## A function that returns a VBA array

VBA includes a useful function called Array. The Array function returns a variant that contains an array (that is, multiple values). If you're familiar with array formulas in Excel, you have a head start on understanding VBA's Array function. You enter an array formula into a cell by pressing Ctrl+Shift+Enter. Excel inserts curly braces around the formula to indicate that it's an array formula.

CROSS- See Chapter 3 for more details on array formulas.

### REFERENCE

Note It's important to understand that the array returned by the Array function is not the same as a normal array that's made up of elements of the Variant data type. In other words, a variant array is not the same as an array of variants.

The MonthNames function, which follows, is a simple example that uses VBA's Array function in a custom function:

Function MonthNames()

MonthNames = Array("Jan", "Feb", "Mar", "Apr","May", "Jun", _ "Jul", "Aug", "Sep", "Oct", "Nov", "Dec") End Function

The MonthNames function returns a horizontal array of month names. You can create a multicell array formula that uses the MonthNames function. Here's how to use it: Make sure that the function code is present in a VBA module. Then in a worksheet, select multiple cells in a row (start by selecting 12 cells). Then enter the formula that follows (without the braces) and press Ctrl+Shift+Enter:

What if you'd like to generate a vertical list of month names? No problem; just select a vertical range, enter the following formula (without the braces), and then press Ctrl+Shift+Enter:

{=TRANSPOSE(MonthNames())}

This formula uses the Excel TRANSPOSE function to convert the horizontal array to a vertical array. The following example is a variation on the MonthNames function:

Function MonthNames(Optional MIndex) Dim AllNames As Variant Dim MonthVal As Long

AllNames = Array("Jan", "Feb", "Mar", "Apr", _ "May", "Jun", "Jul", "Aug", "Sep", "Oct", _ "Nov", "Dec") If IsMissing(MIndex) Then MonthNames = AllNames

Else

Select Case MIndex

' Determine month value (for example, 13=1)

MonthVal = ((MIndex - 1) Mod 12) MonthNames = AllNames(MonthVal) Case Is <= 0 ' Vertical array

MonthNames = Application.Transpose(AllNames) End Select End If End Function

Notice that I use the VBA IsMissing function to test for a missing argument. In this situation, it is not possible to specify the default value for the missing argument in the argument list of the function because the default value is defined within the function. You can use the IsMissing function only if the optional argument is a variant.

This enhanced function uses an optional argument that works as follows:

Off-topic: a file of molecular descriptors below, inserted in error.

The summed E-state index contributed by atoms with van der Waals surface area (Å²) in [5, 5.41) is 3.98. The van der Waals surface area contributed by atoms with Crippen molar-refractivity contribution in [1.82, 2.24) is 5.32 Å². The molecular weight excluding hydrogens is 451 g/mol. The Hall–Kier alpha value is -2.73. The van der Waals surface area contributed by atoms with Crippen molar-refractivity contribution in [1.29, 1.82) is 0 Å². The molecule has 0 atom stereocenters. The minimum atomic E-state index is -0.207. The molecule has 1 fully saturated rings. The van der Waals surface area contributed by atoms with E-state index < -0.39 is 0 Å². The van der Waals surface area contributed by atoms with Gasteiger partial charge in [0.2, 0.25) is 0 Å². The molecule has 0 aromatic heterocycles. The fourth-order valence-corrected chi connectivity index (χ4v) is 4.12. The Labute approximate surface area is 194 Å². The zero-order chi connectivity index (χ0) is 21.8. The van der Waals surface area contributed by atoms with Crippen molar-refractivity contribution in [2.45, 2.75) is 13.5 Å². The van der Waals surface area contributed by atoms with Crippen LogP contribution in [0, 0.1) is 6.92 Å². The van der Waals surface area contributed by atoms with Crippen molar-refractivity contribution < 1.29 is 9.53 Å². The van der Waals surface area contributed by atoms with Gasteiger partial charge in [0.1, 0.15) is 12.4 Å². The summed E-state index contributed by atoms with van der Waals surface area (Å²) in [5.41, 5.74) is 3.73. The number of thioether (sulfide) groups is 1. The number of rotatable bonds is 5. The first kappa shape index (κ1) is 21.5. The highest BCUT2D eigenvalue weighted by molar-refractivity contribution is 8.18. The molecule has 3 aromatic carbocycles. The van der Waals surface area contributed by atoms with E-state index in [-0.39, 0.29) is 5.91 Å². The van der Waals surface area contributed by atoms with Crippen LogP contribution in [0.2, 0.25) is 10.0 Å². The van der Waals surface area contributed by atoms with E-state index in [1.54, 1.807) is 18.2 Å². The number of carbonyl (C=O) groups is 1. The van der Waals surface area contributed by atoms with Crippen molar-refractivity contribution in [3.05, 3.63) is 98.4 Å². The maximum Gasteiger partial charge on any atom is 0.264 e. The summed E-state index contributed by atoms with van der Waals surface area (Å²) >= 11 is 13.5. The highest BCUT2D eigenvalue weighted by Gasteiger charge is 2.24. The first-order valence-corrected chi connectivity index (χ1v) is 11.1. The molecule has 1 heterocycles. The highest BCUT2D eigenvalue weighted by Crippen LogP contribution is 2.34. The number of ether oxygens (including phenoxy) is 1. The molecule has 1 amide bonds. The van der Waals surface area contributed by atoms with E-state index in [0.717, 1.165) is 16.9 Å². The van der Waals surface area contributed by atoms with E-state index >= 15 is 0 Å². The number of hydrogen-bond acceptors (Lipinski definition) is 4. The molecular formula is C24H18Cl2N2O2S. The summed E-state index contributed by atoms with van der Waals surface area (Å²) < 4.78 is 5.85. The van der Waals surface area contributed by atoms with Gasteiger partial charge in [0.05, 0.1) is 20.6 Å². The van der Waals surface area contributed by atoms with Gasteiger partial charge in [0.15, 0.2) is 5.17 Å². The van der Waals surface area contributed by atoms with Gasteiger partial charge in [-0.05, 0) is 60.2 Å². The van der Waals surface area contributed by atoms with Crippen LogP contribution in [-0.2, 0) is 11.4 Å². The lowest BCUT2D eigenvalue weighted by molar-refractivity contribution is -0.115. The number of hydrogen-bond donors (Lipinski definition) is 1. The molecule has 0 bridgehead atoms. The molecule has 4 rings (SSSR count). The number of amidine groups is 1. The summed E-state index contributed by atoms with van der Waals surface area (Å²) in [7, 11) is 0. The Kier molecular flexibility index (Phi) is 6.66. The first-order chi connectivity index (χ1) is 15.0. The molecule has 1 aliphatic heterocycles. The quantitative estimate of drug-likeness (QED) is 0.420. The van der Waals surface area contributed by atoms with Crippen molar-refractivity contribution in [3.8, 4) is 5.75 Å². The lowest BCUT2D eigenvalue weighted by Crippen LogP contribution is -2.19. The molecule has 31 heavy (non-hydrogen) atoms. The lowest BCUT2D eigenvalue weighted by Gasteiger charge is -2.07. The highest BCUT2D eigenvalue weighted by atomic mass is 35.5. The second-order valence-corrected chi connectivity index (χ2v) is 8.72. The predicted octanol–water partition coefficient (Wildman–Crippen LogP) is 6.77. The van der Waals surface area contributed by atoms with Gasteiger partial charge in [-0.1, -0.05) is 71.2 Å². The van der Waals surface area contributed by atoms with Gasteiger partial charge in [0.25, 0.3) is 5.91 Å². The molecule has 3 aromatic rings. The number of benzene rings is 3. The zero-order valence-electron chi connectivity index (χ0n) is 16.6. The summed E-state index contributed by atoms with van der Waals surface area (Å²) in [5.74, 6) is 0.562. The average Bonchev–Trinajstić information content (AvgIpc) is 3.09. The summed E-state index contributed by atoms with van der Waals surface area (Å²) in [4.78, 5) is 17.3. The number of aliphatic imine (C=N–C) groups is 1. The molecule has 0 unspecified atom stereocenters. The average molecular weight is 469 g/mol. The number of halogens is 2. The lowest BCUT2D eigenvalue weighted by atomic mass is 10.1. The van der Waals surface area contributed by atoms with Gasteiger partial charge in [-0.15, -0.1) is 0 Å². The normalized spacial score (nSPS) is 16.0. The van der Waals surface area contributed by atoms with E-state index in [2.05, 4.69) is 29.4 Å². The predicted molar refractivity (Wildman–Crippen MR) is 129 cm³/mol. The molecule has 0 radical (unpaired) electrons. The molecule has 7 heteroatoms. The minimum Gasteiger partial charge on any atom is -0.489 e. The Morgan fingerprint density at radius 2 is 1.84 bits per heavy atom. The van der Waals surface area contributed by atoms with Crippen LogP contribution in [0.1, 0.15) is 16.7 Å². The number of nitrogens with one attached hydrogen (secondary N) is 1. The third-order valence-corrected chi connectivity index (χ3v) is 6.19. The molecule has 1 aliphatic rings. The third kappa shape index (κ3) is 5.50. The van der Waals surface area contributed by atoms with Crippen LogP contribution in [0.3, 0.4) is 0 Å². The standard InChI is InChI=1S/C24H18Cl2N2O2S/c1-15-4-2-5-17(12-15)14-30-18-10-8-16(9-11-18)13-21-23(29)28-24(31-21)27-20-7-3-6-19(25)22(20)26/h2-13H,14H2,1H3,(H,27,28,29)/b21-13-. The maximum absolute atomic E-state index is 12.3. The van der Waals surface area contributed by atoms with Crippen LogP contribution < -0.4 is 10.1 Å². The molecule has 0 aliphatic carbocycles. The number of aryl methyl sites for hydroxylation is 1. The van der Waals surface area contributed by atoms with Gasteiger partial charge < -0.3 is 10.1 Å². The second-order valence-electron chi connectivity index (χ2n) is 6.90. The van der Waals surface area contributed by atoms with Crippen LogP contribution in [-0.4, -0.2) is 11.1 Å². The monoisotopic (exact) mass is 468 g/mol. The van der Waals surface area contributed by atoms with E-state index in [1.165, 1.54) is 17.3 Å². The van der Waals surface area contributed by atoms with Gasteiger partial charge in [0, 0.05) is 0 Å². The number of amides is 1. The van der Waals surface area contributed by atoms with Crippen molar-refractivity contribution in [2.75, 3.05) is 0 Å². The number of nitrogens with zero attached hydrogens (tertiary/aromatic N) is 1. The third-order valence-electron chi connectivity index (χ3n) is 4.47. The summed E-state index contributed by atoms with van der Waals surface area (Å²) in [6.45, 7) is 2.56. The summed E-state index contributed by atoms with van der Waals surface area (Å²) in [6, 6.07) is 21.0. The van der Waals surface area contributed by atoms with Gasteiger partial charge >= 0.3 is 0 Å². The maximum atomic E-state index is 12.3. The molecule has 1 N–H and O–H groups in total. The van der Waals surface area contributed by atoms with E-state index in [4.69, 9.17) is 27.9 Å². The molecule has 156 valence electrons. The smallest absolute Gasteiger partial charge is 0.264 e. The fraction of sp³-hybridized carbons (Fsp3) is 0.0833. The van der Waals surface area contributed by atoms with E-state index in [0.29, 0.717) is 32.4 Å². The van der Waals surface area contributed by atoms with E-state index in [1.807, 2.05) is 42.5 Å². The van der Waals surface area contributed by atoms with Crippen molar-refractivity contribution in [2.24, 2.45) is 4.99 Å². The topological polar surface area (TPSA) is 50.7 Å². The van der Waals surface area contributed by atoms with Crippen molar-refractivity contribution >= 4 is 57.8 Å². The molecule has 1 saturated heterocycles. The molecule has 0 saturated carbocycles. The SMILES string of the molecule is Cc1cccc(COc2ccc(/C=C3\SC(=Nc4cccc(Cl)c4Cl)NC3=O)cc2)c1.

■ If the argument is missing, the function returns a horizontal array of month names.

■ If the argument is less than or equal to 0, the function returns a vertical array of month names. It uses Excel's TRANSPOSE function to convert the array.

■ If the argument is greater than or equal to 1, it returns the month name that corresponds to the argument value.

Note This procedure uses the Mod operator to determine the month value. The Mod operator returns the remainder after dividing the first operand by the second. Keep in mind that the AllNames array is zero-based and that indices range from 0 to 11. In the statement that uses the Mod operator, 1 is subtracted from the function's argument. Therefore, an argument of 13 returns 0 (corresponding to Jan), and an argument of 24 returns 11 (corresponding to Dec).

You can use this function in a number of ways, as illustrated in Figure 10-5.

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Figure 10-5: Different ways of passing an array or a single value to a worksheet.

Figure 10-5: Different ways of passing an array or a single value to a worksheet.

Range A1:L1 contains the following formula entered as an array. Start by selecting A1:L1, enter the formula (without the braces), and then press Ctrl+Shift+Enter.

Range A3:A14 contains integers from 1 to 12. Cell B3 contains the following (nonarray) formula, which was copied to the 11 cells below it:

=MonthNames(A3)

Range D3:D14 contains the following formula entered as an array:

Range F3 contains this (nonarray) formula:

=MonthNames(3)

Remember: To enter an array formula, you must press Ctrl+Shift+Enter.

Note The lower bound of an array, created using the Array function, is determined by the lower bound specified with the Option Base statement at the top of the module. If there is no Option Base statement, the default lower bound is 0.

CD- A workbook that demonstrates the MonthNames function is available on the companion ROM CD-ROM. The file is named month names . xslm.

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